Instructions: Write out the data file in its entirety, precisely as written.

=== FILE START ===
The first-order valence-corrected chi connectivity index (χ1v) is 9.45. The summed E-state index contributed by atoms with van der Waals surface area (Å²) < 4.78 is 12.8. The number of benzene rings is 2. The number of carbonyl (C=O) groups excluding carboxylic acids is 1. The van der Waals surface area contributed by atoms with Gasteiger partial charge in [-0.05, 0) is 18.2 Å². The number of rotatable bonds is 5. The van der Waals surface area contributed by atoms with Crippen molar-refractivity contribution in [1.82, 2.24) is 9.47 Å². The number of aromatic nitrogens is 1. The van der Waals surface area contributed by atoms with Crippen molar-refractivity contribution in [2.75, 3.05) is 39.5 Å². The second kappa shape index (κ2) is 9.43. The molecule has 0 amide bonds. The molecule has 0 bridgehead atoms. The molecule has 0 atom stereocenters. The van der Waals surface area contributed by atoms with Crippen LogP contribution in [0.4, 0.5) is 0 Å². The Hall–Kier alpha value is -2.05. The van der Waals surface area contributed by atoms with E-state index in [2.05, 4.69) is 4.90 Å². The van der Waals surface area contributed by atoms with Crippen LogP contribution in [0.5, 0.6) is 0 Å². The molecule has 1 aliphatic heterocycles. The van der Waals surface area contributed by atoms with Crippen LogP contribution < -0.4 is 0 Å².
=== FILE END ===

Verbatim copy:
The first-order valence-corrected chi connectivity index (χ1v) is 9.45. The summed E-state index contributed by atoms with van der Waals surface area (Å²) < 4.78 is 12.8. The number of benzene rings is 2. The number of carbonyl (C=O) groups excluding carboxylic acids is 1. The van der Waals surface area contributed by atoms with Gasteiger partial charge in [-0.05, 0) is 18.2 Å². The number of rotatable bonds is 5. The van der Waals surface area contributed by atoms with Crippen molar-refractivity contribution in [1.82, 2.24) is 9.47 Å². The number of aromatic nitrogens is 1. The van der Waals surface area contributed by atoms with Crippen molar-refractivity contribution in [2.75, 3.05) is 39.5 Å². The second kappa shape index (κ2) is 9.43. The molecule has 0 amide bonds. The molecule has 0 bridgehead atoms. The molecule has 0 atom stereocenters. The van der Waals surface area contributed by atoms with Crippen LogP contribution in [0.4, 0.5) is 0 Å². The Hall–Kier alpha value is -2.05. The van der Waals surface area contributed by atoms with E-state index in [2.05, 4.69) is 4.90 Å². The van der Waals surface area contributed by atoms with Crippen LogP contribution in [0.5, 0.6) is 0 Å². The molecule has 1 aliphatic heterocycles. The van der Waals surface area contributed by atoms with Crippen LogP contribution < -0.4 is 0 Å².